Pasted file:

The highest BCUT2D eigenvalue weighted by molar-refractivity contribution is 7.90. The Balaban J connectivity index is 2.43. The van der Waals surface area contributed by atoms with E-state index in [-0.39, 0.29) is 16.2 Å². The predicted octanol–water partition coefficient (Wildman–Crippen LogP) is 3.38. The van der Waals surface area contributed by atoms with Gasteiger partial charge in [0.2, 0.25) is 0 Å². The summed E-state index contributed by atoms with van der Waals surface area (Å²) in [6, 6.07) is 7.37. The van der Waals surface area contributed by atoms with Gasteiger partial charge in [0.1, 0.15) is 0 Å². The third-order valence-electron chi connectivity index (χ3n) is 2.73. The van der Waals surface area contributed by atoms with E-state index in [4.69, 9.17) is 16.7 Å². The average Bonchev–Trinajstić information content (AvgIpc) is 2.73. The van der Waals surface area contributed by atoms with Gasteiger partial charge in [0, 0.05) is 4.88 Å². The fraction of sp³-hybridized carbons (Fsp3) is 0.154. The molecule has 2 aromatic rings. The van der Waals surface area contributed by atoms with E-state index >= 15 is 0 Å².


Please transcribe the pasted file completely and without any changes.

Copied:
The highest BCUT2D eigenvalue weighted by molar-refractivity contribution is 7.90. The Balaban J connectivity index is 2.43. The van der Waals surface area contributed by atoms with E-state index in [-0.39, 0.29) is 16.2 Å². The predicted octanol–water partition coefficient (Wildman–Crippen LogP) is 3.38. The van der Waals surface area contributed by atoms with Gasteiger partial charge in [0.2, 0.25) is 0 Å². The summed E-state index contributed by atoms with van der Waals surface area (Å²) in [6, 6.07) is 7.37. The van der Waals surface area contributed by atoms with Gasteiger partial charge in [0.1, 0.15) is 0 Å². The third-order valence-electron chi connectivity index (χ3n) is 2.73. The van der Waals surface area contributed by atoms with E-state index in [4.69, 9.17) is 16.7 Å². The average Bonchev–Trinajstić information content (AvgIpc) is 2.73. The van der Waals surface area contributed by atoms with Gasteiger partial charge in [0, 0.05) is 4.88 Å². The fraction of sp³-hybridized carbons (Fsp3) is 0.154. The molecule has 2 aromatic rings. The van der Waals surface area contributed by atoms with E-state index >= 15 is 0 Å².